On Wednesday, October 21st, Dr. Teresa Coffman from RIC visited our Music Department with her Chamber Singers. The SHS Chorus performed for the RIC students and then we got to hear their fabulous sound from just a ten-person ensemble. They performed a variety of works from the Renaissance period as well as modern vocal jazz pieces. Dr. Coffman then did a short workshop with our students and they learned a few new techniques to help improve their performance.

Our Chorus students learned that the elements we work on in class like diction, vowel placement, vocal technique, balance and blend, etc., are universal to choral singing. No matter what level the musician, they can always improve and perfect their performance.

Dr. Coffman also highlighted for our students the importance of mental engagement. She discussed how music performance is truly quite intellectual and the smallest distraction or lack of focus can have a huge impact on the musician's sound.

Thank you to the staff for excusing students from G period that day so they could have this experience!


Sunday, November 1, 2015

Weekly Update 10/30/15



This week's SHS Faculty PD

First quarter ends Wednesday 11/4. Get missing into teachers!

Big week for SHS athletics:
  • Girls Playoff Soccer at home Monday 11/2 7 pm
  • Boys Playoff Soccer at Moses Brown 11/2 3 pm.
  • Football returns home for huge match-up Friday 11/6 7 pm

Congratulations to boys and girls cross country:
  • Girls finished 2nd in Class C meet
  • Boys finished 3rd in Class C meet

SHS Football breaks into RI Football Poll ow.ly/TTW7o

Senior Fashion Show is coming soon!  Mark your calendars for Saturday, November 14th at 7 pm.  Tickets on sale soon!

School Committee Meeting 11/2 at 7 pm.

Parent Council meets this Wednesday 11/4.  7pm in media center.  

Reminder No school Wednesday 11/11.

SHS Alum needs your help! Please help Emily Batek '10. Please vote for Emily's Blog which is #7 ow.ly/TUzge

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HAVE A GREAT WEEK!  



Wednesday, October 28, 2015

Guest Blog Post - Mr. Burns, English Teacher

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This is our third blog post from the staff.  Thank you Mr. Burns for sharing your thoughts. 


Frequently Asked Questions in English Class with Mr. Burns


Question: I’m doing well in most of my classes but English. I have always been a straight-A student and I have never failed. How can I improve my grade in your class?
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Answer: I recently realized that learning how to write is much like playing professional football. While I do not follow sports regularly, I do know that Bill Belichick, coach of the New England Patriots, is much like a teacher, pushing his students to their highest levels of achievement. In order to achieve and excel during the game, the players must engage in many rounds of challenging practice to strengthen themselves and their skills. Each time, they adapt and hone their game plan depending on many variables, including the opposing team and the players on that team.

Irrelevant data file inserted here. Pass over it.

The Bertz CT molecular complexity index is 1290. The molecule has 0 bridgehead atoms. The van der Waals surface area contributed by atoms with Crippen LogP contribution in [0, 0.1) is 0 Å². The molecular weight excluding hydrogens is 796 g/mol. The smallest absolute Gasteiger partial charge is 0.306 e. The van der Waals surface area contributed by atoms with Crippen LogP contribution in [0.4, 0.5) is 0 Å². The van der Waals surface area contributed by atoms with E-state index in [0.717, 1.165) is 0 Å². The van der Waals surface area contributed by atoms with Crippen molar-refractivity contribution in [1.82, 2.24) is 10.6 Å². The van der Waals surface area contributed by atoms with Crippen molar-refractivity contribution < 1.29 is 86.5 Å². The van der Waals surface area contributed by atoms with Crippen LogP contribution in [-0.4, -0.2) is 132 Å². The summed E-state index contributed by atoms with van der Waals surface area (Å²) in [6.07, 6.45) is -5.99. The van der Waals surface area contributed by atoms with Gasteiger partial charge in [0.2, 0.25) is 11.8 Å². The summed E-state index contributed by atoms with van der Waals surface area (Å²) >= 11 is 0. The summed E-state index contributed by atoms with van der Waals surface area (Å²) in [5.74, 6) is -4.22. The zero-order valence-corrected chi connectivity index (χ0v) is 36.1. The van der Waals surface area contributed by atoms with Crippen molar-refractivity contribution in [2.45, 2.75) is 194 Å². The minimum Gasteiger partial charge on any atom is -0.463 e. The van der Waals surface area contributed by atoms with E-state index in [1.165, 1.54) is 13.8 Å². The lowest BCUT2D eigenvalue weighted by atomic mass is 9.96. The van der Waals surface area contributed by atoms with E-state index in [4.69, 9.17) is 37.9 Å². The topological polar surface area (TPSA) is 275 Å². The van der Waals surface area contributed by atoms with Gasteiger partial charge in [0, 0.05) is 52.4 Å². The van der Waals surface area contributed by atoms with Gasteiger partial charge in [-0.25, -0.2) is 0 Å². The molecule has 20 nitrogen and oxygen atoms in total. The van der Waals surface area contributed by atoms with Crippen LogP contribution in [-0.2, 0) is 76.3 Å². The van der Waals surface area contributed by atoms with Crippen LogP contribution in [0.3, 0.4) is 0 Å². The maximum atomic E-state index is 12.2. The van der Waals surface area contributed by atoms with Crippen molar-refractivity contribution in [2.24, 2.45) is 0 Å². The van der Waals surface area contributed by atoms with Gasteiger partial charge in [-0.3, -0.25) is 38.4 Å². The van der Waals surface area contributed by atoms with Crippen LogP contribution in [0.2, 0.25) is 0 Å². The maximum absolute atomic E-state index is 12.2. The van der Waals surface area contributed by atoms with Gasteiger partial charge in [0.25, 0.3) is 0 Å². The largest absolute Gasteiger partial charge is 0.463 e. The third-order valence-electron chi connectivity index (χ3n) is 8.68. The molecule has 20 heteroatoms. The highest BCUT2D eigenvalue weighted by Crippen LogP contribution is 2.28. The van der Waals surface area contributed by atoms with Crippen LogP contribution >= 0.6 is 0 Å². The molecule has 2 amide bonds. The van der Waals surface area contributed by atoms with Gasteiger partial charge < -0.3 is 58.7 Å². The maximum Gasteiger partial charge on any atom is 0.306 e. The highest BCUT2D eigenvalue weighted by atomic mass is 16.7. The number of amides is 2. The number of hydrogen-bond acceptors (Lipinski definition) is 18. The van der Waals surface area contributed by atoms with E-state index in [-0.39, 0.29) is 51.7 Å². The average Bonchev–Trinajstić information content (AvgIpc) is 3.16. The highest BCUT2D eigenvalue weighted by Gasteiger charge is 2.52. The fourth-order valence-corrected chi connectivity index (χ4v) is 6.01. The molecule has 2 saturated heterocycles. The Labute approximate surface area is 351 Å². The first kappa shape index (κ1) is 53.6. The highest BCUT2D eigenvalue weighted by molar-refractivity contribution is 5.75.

Learning how to write and improve your writing is no different. Think back to the first week of school when I asked, “Who are you as a writer?” The overwhelming majority of my students stated that writing was an academic area that they want to improve and gain higher levels of proficiency. More specifically, you want to write better thesis statements for analytical essays. You want to construct a series of paragraphs that are clearly developed and organized for argument writing. You want to focus on formal word choice. You want to be a better writer.


Any coach will tell you that this does not happen overnight and that this does not happen without practice and serious work and effort from the player. If you are not satisfied with your game on the field or the grade in English class, the conversation cannot be about the score of the game or the grades on Infinite Campus. If you talk about grades, you belong on the other team. I want you to talk to me about your writing and how to improve your skills as a writer.


How? Show me revised formative assignments. Research the writing tutorial links that are posted on Google Classroom or do your own research for remedial work or writing practice. Write and share extra essays so we can assess your growth and development before the next summative. Listen to the audio feedback that I have provided. Read through the rubric and comments that are attached to the documents. Reflect on the different stages in the writing process. Have someone read your writing to you or you read it to them. Self-assess your own work with a critical eye for higher order revision concerns and lower order issues. Practice. Practice. Practice!


How well you played football last year or two years ago is irrelevant to today on the field. Right now matters. Your moves and skills in this game matter. This practice matters.

If you only worry about having an “A” today and tomorrow, the writing will never improve. Focus your attention on the writing. Take the time to put in the practice to improve your writing. When the writing improves, the grade improves. If the players on the field do not practice before the game, they may not perform to their highest potential. If you do nothing with your writing except submit it and wait for the next essay to do, nothing will change, including your grade.


As your coach, I am pushing you to look at your areas of strength and areas that require improvement in writing. This is not work that can be done through multiple-choice reading quizzes or meaningless homework. The more you write (and read) in and out of class, the stronger you will become as a writer.

I’m not telling you it is going to be easy, but I am telling you that it is going to be worth it.

Saturday, October 24, 2015

Weekly Update 10/23/15

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This week's SHS Faculty PD

Big shout out to the SHS Student Council for organizing a great Homecoming Week!  Thank you to the advisors Mrs. Russillo and Mrs. Sarro! By the way, the faculty beat the students this year in the student-faculty basketball game 20-4.  

    

65 students were inducted into the National Honor Society this week.  Congratulations!  We are proud of your accomplishments.  



SHS needs your help with a Eagle Scout project for an EWG student.  Click here for more information.  

Attention SHS Alumni!  We want to hear from you.  We want to hear your story about your first years of college, military or work.  Click here for more information.  

Parent Council Funny4Funds show is tonight (10/24) at Stillwater Tavern (formerly Crickets Restaurant). Doors Open 8. Show starts 9pm. Tickets $20 each.

First quarter ends November 4th.  Get your make-up work in.  

Many SHS teams will be starting playoffs this week.  Check out all the schedules at www.riil.org.  

HAVE A GREAT WEEKEND!